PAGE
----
HC Deb 13 June 1879 vol 246 cc1808-9

asked the Secretary of State for the Home Department, Whether it is his intention to amend his instructions to the Inspectors of Coal Mines which as at present framed allow a certificated manager to have several mines under his charge, and authorise indefinite periods of absence from the mine on the part of such manager, while the Act itself, in section 26, requires "every mine to be under the control and daily supervision of a manager?"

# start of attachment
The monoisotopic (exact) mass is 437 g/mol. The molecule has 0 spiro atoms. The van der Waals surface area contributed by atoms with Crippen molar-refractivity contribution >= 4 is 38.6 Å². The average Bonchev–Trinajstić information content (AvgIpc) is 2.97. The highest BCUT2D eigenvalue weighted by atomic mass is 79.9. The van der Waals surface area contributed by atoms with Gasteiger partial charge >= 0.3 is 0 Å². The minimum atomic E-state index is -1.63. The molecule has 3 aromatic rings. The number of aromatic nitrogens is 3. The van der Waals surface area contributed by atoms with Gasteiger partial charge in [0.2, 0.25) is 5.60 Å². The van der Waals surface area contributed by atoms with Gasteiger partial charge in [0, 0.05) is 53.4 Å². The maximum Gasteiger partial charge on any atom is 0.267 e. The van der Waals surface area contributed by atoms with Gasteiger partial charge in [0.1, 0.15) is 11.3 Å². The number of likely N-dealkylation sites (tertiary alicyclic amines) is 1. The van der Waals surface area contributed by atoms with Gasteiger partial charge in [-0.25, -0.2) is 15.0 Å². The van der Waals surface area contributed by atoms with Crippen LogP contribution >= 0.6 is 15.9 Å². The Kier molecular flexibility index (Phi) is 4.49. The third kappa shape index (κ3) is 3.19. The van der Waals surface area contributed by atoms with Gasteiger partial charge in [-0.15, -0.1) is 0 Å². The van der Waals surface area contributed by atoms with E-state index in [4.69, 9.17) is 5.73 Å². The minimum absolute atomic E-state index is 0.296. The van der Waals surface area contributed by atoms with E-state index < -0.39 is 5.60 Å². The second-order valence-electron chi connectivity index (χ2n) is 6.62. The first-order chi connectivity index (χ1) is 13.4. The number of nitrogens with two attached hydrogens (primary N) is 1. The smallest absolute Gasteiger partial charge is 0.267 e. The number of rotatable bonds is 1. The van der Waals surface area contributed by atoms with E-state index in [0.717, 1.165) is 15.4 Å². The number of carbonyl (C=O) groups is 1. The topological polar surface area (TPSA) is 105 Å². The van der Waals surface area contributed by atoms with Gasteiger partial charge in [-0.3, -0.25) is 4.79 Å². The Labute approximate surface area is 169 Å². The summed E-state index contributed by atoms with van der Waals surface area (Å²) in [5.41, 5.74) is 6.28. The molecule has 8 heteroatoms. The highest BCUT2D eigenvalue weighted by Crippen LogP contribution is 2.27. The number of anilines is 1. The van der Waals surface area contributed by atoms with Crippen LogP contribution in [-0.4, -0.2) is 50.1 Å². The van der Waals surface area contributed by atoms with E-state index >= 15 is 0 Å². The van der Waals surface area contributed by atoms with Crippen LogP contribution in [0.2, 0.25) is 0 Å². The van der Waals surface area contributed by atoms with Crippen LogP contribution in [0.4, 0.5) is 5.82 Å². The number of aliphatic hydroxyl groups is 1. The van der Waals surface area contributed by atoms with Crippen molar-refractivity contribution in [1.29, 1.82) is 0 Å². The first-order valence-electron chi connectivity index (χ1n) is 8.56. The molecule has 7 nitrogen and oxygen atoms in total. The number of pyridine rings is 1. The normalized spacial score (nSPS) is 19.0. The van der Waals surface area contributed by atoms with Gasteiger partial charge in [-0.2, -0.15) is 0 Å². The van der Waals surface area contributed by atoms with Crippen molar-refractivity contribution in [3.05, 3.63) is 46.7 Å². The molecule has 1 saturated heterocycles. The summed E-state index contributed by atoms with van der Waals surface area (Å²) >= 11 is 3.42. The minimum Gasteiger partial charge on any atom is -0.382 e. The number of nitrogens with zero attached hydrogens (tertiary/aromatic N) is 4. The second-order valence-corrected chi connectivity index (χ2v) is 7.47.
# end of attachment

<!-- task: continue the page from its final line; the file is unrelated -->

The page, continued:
Sir, this is a very important point to which my hon. Friend has called the attention of the House; but what I wish to impress upon him, in the first place, is this—that I have made no change in the instructions that have existed from the time of the passing of the Act of 1872. The principle of the instructions to which my hon. Friend refers is not new at all, but is copied verbatim from the instructions that were drawn up in 1872. I, of course, am not responsible for them; but I presume the Secretary of State drew them up for the purpose of insuring that the provisions of the Act should be carried out in the most practical way. The conditions necessarily vary, and the arrangements may vary also according to the size and other circumstances of the mine, but must in each case be such as to secure the real effectual supervision of the every-day working of the mine. If they fail to do so, the Secretary of State would feel it his duty at once to take steps to interfere. As a doubt has been raised, I shall cause the Question of the hon. Member and my answer to be sent to the Inspectors, in order to show that it is not the intention of the Secretary of State to interfere with the actual carrying out of the Act of Parliament in its full meaning.